SitNews - Stories in the News - Ketchikan, Alaska

Indigenous people from all coasts of U.S. come together


July 25, 2012

(SitNews) - Hundreds of native leaders, witnesses and climate scientists joined policy-makers and non-government organizations last week for groundbreaking dialogue at a first-of-its-kind national event at the Smithsonian’s National Museum of the American Indian in Washington, D.C.

How climate change affects U.S. indigenous coastal cultures was the focus of the First Stewards symposium with the coastal treaty tribes of Washington state – the Hoh, Makah, Quileute tribes and the Quinault Indian Nation – hosting the event and collaborating with NOAA and other partners.


A crew in a traditional Northwest Canoe approaches the Hoh River on the Olympic Peninsula in Washington. Ocean canoes of the Northwest are made from Western red cedar trees as old as 1,000 years. Their great size and abundance made the Northwest Canoe culture possible.
Credit: NOAA

Native leaders, including American Indians, Alaska Natives and Pacific Islanders, joined climate scientists, policy-makers, and representatives of non-government organizations to discuss ways indigenous peoples and cultures may be able to increase their ability to adapt to predicted climate change. Participants discussed how to include indigenous traditional knowledge in U.S. climate change science, education, and governance.

In Alaska, there are native villages pulling up stakes and moving to new ground as the permafrost beneath them melts and erodes due to warming global temperatures.

Mike Williams is an Iditarod racer, a subsistence hunter, a veteran of the US Army and chief of the Yupiit Nation. He’s also a wellness counselor in the rural village of Akiak, where he lives. The village, like many in Alaska, is losing ground to erosion as the permafrost melts and storms surge due to climate change.

Williams was the moderator for the panel of Alaskans who came to testify last week at First Stewards climate symposium. They represented rural villages from the coasts and interior of Alaska, all of which are under threat.

Akiak lost the regional hospital and staff housing that dates back to the 1900s, Williams said. Even more devastating was the loss of the cemetery. Workers from the village spent a whole summer relocating the remains of ancestors to higher ground. Williams said he spent a lot of time talking with people from his village about their anxiety and grief as they worked with the remains.

Symposium attendees also heard from United States Senator Mark Begich (D-AK) who said he has first-hand experience with climate change. He told about a photo of himself as a child, sitting in front of a big glacier calving behind him. Recently he took his young son to the same place, and took the same picture – but there was no glacier, only snow-capped mountains in the distance.

Other members of the Alaska panel were: Erin Dougherty, an attorney for the Native American Rights Fund; Stanley Tom, from Newtok, a village that is in the process of relocating at higher ground; Stanley Tocktoo, from Shishmare; and Pat Plentikoff, from St. George.

“Coastal indigenous people have thousands of years of rich, place-based knowledge of climate change and its effects on humans, and how to adjust to these changes,” said Daniel J. Basta, director, NOAA’s Office of National Marine Sanctuaries. He said their experience is extremely valuable and can help all of us as the world looks for ways to adapt.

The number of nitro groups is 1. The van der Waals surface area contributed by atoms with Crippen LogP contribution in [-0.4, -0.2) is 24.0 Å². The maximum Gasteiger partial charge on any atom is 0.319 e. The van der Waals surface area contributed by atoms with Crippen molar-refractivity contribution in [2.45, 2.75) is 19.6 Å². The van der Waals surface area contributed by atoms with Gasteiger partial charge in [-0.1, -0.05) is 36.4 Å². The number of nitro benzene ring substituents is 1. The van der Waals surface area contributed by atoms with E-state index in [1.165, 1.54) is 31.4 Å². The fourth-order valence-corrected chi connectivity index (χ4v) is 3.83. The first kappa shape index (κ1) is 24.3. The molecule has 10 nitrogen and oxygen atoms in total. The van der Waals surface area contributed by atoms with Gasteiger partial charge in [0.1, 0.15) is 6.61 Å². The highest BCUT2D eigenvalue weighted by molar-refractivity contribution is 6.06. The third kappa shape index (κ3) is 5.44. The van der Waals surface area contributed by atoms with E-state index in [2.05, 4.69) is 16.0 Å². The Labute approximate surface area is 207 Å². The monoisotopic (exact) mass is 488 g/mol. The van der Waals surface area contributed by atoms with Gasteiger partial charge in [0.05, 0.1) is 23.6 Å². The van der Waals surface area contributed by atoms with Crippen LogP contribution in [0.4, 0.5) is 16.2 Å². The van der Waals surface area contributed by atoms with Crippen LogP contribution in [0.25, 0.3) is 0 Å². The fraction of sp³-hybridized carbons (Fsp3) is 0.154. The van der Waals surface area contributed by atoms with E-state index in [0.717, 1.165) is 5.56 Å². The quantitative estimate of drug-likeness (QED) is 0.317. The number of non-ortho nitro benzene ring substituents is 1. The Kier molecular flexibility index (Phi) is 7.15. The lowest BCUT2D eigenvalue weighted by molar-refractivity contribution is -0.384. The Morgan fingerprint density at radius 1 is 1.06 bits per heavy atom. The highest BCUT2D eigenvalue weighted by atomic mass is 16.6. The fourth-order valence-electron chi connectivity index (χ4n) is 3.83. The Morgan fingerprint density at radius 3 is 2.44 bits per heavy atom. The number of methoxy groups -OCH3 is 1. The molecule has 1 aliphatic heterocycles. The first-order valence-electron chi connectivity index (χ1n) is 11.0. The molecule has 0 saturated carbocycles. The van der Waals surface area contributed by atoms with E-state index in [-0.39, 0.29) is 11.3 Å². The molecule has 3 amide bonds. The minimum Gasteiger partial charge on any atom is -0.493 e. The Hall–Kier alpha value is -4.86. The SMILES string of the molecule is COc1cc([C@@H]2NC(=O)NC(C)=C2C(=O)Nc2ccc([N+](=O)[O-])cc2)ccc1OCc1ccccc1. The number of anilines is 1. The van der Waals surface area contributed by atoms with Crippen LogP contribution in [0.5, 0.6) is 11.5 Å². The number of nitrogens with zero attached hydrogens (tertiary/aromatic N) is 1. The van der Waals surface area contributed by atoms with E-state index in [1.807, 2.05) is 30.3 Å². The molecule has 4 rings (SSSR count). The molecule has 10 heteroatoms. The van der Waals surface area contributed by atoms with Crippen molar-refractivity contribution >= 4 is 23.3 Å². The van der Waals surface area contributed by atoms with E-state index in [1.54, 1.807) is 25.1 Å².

“We need everyone engaged in working on adaptations, mitigation, strategies, and solutions to climate change,” said Micah McCarty, chairman of the Makah and of the First Stewards organizing committee. “Even the polar bears and people of the Arctic Circle cannot escape the second-hand smoke of the vehicle tailpipe and the smokestack that leave such a large carbon footprint.”

“Coastal Indian people are already dealing with the effects of climate change,” said Billy Frank Jr., chairman of the Northwest Indian Fisheries Commission. “The glaciers that feed our life-giving rivers are melting. Reservations are flooding more often, forcing some tribes to have to move their homes to higher ground. Tribes are the natural choice to lead the nation in the response to climate change.”

United States Senator Lis Murkowski (R-AK) used her opening remarks in a Senate Committee hearing on Indian Affairs on July 19th, to educate those in the hearing about the coastal damage being faced on Alaska’s coastline. “There are a great number of small Alaska coastal villages that are in danger … how we act to provide a level of adaptation to move them, these are significant struggles for us,” said Murkowski. “It is moving people who have lived somewhere for thousands of years, but also the cost is extraordinary.” Murkowski reminded the Environmental Protection Agency during the hearing that federal consultation with Alaska Native Tribes is not optional, as she pressed the EPA for greater collaboration with Alaska’s First People.

The First Stewards climate symposium (July 17 through the 20th) was held in partnership with scientific, tribal, governmental and non-governmental organizations, including the Smithsonian National Museum of the American Indian, NOAA’s Office of National Marine Sanctuaries, NOAA’s National Marine Fisheries Service, The Nature Conservancy, Northwest Indian Fisheries Commission and the Western Pacific Regional Fishery Management Council.

Other partners included the Salmon Defense, National Congress of American Indians, United South and Eastern Tribes, Uncas Consulting Services, and EA Engineering, Science, and Technology.


Edited by Mary Kauffman, SitNews


On the Web:

Watch Videos of The First Stewards climate symposium


Source of News: 

First Stewards


Office of U.S. Sen. Lisa Murkowski



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Stories In The News
Ketchikan, Alaska

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